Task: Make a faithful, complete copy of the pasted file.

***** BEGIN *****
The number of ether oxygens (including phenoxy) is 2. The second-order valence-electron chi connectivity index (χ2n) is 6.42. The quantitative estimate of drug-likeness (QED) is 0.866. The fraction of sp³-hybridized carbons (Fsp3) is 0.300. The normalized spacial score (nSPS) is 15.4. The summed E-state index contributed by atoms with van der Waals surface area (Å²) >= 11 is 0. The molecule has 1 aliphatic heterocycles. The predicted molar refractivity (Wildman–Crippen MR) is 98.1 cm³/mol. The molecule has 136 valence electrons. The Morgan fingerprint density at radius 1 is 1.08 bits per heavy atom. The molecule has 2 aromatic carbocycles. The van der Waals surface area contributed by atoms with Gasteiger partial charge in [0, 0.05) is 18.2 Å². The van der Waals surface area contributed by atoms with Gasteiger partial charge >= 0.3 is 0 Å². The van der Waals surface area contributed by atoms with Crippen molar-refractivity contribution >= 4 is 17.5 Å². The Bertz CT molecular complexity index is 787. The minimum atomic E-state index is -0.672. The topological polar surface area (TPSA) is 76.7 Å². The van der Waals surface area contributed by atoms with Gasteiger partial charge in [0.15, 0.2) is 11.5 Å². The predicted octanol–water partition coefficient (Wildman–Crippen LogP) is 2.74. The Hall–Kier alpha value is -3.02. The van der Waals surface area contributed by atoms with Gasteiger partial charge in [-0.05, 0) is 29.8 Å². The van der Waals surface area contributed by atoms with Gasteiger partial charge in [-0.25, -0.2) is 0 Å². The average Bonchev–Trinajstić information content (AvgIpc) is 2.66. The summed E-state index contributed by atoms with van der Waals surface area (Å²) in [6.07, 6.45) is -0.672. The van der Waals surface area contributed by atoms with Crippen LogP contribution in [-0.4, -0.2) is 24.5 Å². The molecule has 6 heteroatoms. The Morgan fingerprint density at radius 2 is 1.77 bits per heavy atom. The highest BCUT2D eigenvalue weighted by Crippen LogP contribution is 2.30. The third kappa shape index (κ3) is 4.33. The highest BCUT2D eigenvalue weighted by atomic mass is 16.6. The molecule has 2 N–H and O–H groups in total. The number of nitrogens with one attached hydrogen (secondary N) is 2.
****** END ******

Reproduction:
The number of ether oxygens (including phenoxy) is 2. The second-order valence-electron chi connectivity index (χ2n) is 6.42. The quantitative estimate of drug-likeness (QED) is 0.866. The fraction of sp³-hybridized carbons (Fsp3) is 0.300. The normalized spacial score (nSPS) is 15.4. The summed E-state index contributed by atoms with van der Waals surface area (Å²) >= 11 is 0. The molecule has 1 aliphatic heterocycles. The predicted molar refractivity (Wildman–Crippen MR) is 98.1 cm³/mol. The molecule has 136 valence electrons. The Morgan fingerprint density at radius 1 is 1.08 bits per heavy atom. The molecule has 2 aromatic carbocycles. The van der Waals surface area contributed by atoms with Gasteiger partial charge in [0, 0.05) is 18.2 Å². The van der Waals surface area contributed by atoms with Gasteiger partial charge >= 0.3 is 0 Å². The van der Waals surface area contributed by atoms with Crippen molar-refractivity contribution >= 4 is 17.5 Å². The Bertz CT molecular complexity index is 787. The minimum atomic E-state index is -0.672. The topological polar surface area (TPSA) is 76.7 Å². The van der Waals surface area contributed by atoms with Gasteiger partial charge in [0.15, 0.2) is 11.5 Å². The predicted octanol–water partition coefficient (Wildman–Crippen LogP) is 2.74. The Hall–Kier alpha value is -3.02. The van der Waals surface area contributed by atoms with Gasteiger partial charge in [-0.05, 0) is 29.8 Å². The van der Waals surface area contributed by atoms with Gasteiger partial charge in [-0.25, -0.2) is 0 Å². The average Bonchev–Trinajstić information content (AvgIpc) is 2.66. The summed E-state index contributed by atoms with van der Waals surface area (Å²) in [6.07, 6.45) is -0.672. The van der Waals surface area contributed by atoms with Crippen LogP contribution in [-0.4, -0.2) is 24.5 Å². The molecule has 6 heteroatoms. The Morgan fingerprint density at radius 2 is 1.77 bits per heavy atom. The highest BCUT2D eigenvalue weighted by Crippen LogP contribution is 2.30. The third kappa shape index (κ3) is 4.33. The highest BCUT2D eigenvalue weighted by atomic mass is 16.6. The molecule has 2 N–H and O–H groups in total. The number of nitrogens with one attached hydrogen (secondary N) is 2.